Accessibility links

Breaking News

Large Diamond Could Be Sold for $70 Million

A large diamond is displayed at Sotheby's in New York, May 4, 2016. The three-billion-year-old diamond is the size of a tennis ball. It is the largest discovered in more than 100 years. Sotheby's says it could sell for more than $70 million.
Large Diamond Could Be Sold for $70 Million
please wait

No media source currently available

0:00 0:03:02 0:00

One of the world’s largest brokers of fine arts and jewelry is preparing to sell the largest gem-quality diamond found in more than a century.

Sotheby’s auction house showed off the diamond last weekend at the company’s New York City headquarters. The term gem-quality means it can be made into jewelry.

The diamond is believed to be about three-billion years old. It was discovered at a mine in Botswana last November. The mine is owned by a Canadian company.

The diamond is about the size of a tennis ball. It measures 65 millimeters by 56 millimeters by 40 millimeters. Experts say the diamond has 1,109 carats.

Sotheby’s will be accepting offers for the diamond at an auction in London at the end of June. Experts believe someone will pay at least $70 million for it.

David Bennett is the head of Sotheby’s jewelry division.

“And it’s a simply dramatically beautiful stone. I mean it’s unbelievable. Just look at it. It’s an extraordinary thing. The sheer size is difficult to comprehend.”

The diamond has been named “Lesedi la Rona.” That means “our light” in the national language of Botswana.

To the untrained eye, the lovely big jewel looks like something you might show off. The diamond is of the very highest quality, and light can shine through it. Experts praise rough diamonds such as this one for their natural beauty. Yet it could become the largest top-quality diamond ever to be cut and polished.

“This stone is just amazing. You can imagine the extraordinary stones that can be cut of out it.”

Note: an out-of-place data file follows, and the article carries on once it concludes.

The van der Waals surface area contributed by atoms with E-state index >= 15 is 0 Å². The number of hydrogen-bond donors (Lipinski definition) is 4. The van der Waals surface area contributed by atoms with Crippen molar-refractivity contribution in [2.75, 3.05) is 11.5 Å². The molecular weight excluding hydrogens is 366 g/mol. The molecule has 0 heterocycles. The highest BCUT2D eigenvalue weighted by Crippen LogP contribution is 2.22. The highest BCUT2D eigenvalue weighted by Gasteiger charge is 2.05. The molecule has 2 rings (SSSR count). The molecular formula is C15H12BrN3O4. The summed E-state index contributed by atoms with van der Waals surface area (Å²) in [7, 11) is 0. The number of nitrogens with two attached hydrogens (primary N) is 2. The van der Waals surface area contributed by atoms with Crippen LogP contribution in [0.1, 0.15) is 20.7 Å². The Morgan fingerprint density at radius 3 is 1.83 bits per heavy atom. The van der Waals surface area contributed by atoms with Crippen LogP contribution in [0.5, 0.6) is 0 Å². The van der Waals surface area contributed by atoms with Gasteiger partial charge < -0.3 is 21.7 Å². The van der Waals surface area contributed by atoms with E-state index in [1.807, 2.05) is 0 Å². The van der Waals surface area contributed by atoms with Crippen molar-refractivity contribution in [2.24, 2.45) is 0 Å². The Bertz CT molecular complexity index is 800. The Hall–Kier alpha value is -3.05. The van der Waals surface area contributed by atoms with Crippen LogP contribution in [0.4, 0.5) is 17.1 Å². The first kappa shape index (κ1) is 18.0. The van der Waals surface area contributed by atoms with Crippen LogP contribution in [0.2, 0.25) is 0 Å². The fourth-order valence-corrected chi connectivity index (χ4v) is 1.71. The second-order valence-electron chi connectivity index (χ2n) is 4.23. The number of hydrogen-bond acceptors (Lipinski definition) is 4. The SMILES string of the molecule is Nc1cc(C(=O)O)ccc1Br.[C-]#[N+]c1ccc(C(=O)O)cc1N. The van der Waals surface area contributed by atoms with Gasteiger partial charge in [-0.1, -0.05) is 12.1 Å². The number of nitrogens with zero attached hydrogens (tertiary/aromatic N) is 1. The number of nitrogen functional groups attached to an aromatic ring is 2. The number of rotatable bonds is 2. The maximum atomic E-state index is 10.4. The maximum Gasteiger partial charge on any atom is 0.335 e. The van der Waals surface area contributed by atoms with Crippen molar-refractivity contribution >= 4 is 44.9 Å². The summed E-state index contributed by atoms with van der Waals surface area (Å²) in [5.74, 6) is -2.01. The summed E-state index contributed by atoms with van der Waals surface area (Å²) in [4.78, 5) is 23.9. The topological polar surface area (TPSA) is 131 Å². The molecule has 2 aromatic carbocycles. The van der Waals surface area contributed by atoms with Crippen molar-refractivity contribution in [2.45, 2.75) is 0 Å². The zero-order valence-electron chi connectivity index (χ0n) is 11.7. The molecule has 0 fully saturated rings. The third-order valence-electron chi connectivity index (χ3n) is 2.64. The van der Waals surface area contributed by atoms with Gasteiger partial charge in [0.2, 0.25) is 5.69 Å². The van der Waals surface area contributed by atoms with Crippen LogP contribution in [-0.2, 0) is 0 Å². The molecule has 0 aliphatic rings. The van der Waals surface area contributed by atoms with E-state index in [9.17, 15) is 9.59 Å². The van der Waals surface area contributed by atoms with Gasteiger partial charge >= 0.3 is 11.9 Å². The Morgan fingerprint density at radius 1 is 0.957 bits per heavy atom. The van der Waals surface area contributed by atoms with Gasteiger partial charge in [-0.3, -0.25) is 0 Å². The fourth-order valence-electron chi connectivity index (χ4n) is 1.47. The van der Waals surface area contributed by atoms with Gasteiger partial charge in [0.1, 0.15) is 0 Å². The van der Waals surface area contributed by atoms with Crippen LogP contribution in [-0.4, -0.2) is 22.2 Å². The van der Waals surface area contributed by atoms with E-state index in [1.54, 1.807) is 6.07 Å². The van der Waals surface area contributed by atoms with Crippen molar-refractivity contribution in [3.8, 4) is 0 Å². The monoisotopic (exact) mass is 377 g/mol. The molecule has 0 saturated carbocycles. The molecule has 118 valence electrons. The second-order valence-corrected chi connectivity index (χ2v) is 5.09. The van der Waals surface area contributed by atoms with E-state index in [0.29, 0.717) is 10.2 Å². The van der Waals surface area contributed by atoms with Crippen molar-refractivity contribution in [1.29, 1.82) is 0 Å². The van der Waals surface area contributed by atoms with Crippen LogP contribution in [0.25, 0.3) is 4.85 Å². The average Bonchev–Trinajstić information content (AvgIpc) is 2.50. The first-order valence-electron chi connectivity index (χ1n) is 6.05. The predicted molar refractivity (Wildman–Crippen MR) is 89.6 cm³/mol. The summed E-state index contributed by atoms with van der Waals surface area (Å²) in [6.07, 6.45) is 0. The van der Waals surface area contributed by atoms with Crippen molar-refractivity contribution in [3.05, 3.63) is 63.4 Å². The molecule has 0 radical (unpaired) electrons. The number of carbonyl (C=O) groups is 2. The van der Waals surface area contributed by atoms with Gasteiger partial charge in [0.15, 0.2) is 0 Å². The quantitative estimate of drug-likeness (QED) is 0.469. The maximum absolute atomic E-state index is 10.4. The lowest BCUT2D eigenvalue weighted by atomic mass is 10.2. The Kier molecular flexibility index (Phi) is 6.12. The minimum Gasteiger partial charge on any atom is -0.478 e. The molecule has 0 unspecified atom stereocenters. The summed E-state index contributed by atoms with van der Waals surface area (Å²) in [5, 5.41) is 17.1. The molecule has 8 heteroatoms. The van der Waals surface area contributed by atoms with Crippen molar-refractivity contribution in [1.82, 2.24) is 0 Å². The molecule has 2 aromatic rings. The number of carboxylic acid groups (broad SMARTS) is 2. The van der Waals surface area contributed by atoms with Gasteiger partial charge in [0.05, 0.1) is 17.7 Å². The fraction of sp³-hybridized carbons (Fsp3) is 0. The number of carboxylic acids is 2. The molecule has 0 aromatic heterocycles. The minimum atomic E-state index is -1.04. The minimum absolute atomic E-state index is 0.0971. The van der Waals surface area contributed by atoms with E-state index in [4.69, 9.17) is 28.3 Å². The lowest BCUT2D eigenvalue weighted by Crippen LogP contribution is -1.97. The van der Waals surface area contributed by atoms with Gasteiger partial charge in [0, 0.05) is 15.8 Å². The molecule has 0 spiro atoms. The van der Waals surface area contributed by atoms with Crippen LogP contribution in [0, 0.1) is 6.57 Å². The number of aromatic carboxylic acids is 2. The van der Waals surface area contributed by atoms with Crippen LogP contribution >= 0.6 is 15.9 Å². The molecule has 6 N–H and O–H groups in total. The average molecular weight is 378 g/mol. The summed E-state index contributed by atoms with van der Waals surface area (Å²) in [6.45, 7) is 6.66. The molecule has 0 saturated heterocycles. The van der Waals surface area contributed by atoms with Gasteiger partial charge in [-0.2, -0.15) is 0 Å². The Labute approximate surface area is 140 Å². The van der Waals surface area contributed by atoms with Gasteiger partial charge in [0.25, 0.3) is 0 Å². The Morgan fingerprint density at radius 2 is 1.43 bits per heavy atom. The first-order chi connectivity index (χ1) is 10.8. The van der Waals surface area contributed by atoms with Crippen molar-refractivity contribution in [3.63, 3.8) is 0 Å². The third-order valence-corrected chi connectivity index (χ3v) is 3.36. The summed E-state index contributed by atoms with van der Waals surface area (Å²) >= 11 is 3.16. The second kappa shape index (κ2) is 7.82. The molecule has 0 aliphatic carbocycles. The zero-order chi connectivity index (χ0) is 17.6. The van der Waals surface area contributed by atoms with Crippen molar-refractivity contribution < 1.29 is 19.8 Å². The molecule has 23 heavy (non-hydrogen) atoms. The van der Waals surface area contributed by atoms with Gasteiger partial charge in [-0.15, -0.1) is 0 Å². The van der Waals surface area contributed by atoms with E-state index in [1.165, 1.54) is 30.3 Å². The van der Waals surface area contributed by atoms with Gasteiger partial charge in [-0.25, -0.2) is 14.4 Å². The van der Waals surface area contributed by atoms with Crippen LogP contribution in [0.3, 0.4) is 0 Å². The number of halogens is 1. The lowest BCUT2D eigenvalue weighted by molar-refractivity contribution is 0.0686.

The Lesedi la Rona is not the biggest gem-quality diamond ever found. The Cullinan diamond, discovered in South Africa in 1905, was 3,106 carats -- almost three times larger. It was cut into nine pieces. The largest piece is part of Britain’s crown jewels.

I’m Christopher Jones-Cruise.

VOA Correspondent Deborah Block reported this story. Christopher Jones-Cruise adapted her report for Learning English. George Grow was the editor.

We want to hear from you. Write to us in the Comments Section, or visit our Facebook page.


Words in This Story

broker – n. a person or company that helps other people to reach agreements, to make deals or to buy and sell property

gem-quality – adj. able to be used for jewelry

carat – n. a unit for measuring the weight of jewels (such as diamonds) that is equal to 200 milligrams

sheer – n. when used before a noun: used to emphasize the large amount, size or degree of something

comprehend – n. somewhat formal to understand (something, such as a difficult or complex subject)

rough – adj. having a surface that is not even; in an unfinished or rough state

polished – adj. made smooth and shiny by polishing

crown jewels – n. the crown, scepter and other jeweled objects that a king or queen uses on formal occasions